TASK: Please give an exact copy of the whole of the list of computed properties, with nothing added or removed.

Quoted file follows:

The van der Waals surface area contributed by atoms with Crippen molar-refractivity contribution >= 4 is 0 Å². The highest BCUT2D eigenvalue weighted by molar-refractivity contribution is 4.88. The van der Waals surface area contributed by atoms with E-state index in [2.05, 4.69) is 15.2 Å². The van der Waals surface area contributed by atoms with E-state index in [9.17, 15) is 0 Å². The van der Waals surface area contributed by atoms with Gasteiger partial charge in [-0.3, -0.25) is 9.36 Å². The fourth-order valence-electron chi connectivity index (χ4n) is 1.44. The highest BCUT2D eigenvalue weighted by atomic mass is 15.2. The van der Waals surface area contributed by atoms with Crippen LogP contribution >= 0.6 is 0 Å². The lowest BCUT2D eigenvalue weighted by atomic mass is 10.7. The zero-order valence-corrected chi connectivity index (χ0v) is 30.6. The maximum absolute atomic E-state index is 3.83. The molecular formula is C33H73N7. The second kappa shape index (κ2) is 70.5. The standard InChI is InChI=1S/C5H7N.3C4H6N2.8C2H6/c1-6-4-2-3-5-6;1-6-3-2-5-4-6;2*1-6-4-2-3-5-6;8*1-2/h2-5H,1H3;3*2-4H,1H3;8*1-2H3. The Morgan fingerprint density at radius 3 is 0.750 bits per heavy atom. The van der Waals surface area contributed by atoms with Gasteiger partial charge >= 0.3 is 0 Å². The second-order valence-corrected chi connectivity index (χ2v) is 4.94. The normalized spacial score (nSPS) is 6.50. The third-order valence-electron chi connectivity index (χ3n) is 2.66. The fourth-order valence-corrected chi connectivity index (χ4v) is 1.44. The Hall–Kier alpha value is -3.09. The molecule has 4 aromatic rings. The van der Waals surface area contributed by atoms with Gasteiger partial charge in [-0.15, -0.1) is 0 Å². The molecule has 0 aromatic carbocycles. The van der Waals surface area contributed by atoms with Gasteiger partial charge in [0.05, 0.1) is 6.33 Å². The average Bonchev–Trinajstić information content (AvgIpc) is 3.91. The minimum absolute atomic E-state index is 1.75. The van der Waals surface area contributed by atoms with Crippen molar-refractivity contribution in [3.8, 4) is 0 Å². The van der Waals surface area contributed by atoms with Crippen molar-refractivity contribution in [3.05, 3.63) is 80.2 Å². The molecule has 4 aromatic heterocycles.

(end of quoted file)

The van der Waals surface area contributed by atoms with Crippen molar-refractivity contribution >= 4 is 0 Å². The highest BCUT2D eigenvalue weighted by molar-refractivity contribution is 4.88. The van der Waals surface area contributed by atoms with E-state index in [2.05, 4.69) is 15.2 Å². The van der Waals surface area contributed by atoms with E-state index in [9.17, 15) is 0 Å². The van der Waals surface area contributed by atoms with Gasteiger partial charge in [-0.3, -0.25) is 9.36 Å². The fourth-order valence-electron chi connectivity index (χ4n) is 1.44. The highest BCUT2D eigenvalue weighted by atomic mass is 15.2. The van der Waals surface area contributed by atoms with Crippen LogP contribution >= 0.6 is 0 Å². The lowest BCUT2D eigenvalue weighted by atomic mass is 10.7. The zero-order valence-corrected chi connectivity index (χ0v) is 30.6. The maximum absolute atomic E-state index is 3.83. The molecular formula is C33H73N7. The second kappa shape index (κ2) is 70.5. The standard InChI is InChI=1S/C5H7N.3C4H6N2.8C2H6/c1-6-4-2-3-5-6;1-6-3-2-5-4-6;2*1-6-4-2-3-5-6;8*1-2/h2-5H,1H3;3*2-4H,1H3;8*1-2H3. The Morgan fingerprint density at radius 3 is 0.750 bits per heavy atom. The van der Waals surface area contributed by atoms with Gasteiger partial charge >= 0.3 is 0 Å². The second-order valence-corrected chi connectivity index (χ2v) is 4.94. The normalized spacial score (nSPS) is 6.50. The third-order valence-electron chi connectivity index (χ3n) is 2.66. The fourth-order valence-corrected chi connectivity index (χ4v) is 1.44. The Hall–Kier alpha value is -3.09. The molecule has 4 aromatic rings. The van der Waals surface area contributed by atoms with Gasteiger partial charge in [-0.15, -0.1) is 0 Å². The molecule has 0 aromatic carbocycles. The van der Waals surface area contributed by atoms with Gasteiger partial charge in [0.05, 0.1) is 6.33 Å². The average Bonchev–Trinajstić information content (AvgIpc) is 3.91. The minimum absolute atomic E-state index is 1.75. The van der Waals surface area contributed by atoms with Crippen molar-refractivity contribution in [3.8, 4) is 0 Å². The van der Waals surface area contributed by atoms with Crippen molar-refractivity contribution in [3.05, 3.63) is 80.2 Å². The molecule has 4 aromatic heterocycles.